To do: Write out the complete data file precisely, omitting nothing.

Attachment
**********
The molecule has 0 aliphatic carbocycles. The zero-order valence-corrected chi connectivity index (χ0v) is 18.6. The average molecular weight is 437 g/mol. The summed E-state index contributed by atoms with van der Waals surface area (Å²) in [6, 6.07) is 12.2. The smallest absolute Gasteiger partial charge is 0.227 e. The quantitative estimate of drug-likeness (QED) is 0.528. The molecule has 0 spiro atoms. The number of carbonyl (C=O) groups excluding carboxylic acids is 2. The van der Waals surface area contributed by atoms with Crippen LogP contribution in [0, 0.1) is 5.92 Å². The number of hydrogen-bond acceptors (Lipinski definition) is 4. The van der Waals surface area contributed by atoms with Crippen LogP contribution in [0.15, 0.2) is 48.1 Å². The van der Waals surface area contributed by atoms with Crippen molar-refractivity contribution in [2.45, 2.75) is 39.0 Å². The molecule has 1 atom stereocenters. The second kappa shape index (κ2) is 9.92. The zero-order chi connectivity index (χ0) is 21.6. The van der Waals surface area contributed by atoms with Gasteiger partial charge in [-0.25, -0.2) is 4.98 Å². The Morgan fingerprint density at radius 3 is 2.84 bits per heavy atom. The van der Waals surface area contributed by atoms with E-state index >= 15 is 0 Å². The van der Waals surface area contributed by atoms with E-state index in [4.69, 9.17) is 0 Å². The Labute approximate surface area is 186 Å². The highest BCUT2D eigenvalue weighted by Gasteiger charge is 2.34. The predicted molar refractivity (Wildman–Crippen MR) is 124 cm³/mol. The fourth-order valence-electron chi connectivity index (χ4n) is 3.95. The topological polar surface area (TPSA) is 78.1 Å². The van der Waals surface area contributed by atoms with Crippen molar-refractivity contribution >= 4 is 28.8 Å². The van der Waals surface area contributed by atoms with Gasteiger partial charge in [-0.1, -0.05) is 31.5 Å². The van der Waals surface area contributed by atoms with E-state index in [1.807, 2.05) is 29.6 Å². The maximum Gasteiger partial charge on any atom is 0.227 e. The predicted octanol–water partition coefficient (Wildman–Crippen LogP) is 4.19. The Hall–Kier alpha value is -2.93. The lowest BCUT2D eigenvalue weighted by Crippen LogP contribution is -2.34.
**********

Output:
The molecule has 0 aliphatic carbocycles. The zero-order valence-corrected chi connectivity index (χ0v) is 18.6. The average molecular weight is 437 g/mol. The summed E-state index contributed by atoms with van der Waals surface area (Å²) in [6, 6.07) is 12.2. The smallest absolute Gasteiger partial charge is 0.227 e. The quantitative estimate of drug-likeness (QED) is 0.528. The molecule has 0 spiro atoms. The number of carbonyl (C=O) groups excluding carboxylic acids is 2. The van der Waals surface area contributed by atoms with Crippen LogP contribution in [0, 0.1) is 5.92 Å². The number of hydrogen-bond acceptors (Lipinski definition) is 4. The van der Waals surface area contributed by atoms with Crippen LogP contribution in [0.15, 0.2) is 48.1 Å². The van der Waals surface area contributed by atoms with Crippen molar-refractivity contribution in [2.45, 2.75) is 39.0 Å². The molecule has 1 atom stereocenters. The second kappa shape index (κ2) is 9.92. The zero-order chi connectivity index (χ0) is 21.6. The van der Waals surface area contributed by atoms with Gasteiger partial charge in [-0.25, -0.2) is 4.98 Å². The Morgan fingerprint density at radius 3 is 2.84 bits per heavy atom. The van der Waals surface area contributed by atoms with E-state index >= 15 is 0 Å². The van der Waals surface area contributed by atoms with E-state index in [4.69, 9.17) is 0 Å². The Labute approximate surface area is 186 Å². The highest BCUT2D eigenvalue weighted by Gasteiger charge is 2.34. The predicted molar refractivity (Wildman–Crippen MR) is 124 cm³/mol. The fourth-order valence-electron chi connectivity index (χ4n) is 3.95. The topological polar surface area (TPSA) is 78.1 Å². The van der Waals surface area contributed by atoms with Crippen molar-refractivity contribution >= 4 is 28.8 Å². The van der Waals surface area contributed by atoms with Gasteiger partial charge in [-0.1, -0.05) is 31.5 Å². The van der Waals surface area contributed by atoms with E-state index in [1.807, 2.05) is 29.6 Å². The maximum Gasteiger partial charge on any atom is 0.227 e. The predicted octanol–water partition coefficient (Wildman–Crippen LogP) is 4.19. The Hall–Kier alpha value is -2.93. The lowest BCUT2D eigenvalue weighted by Crippen LogP contribution is -2.34.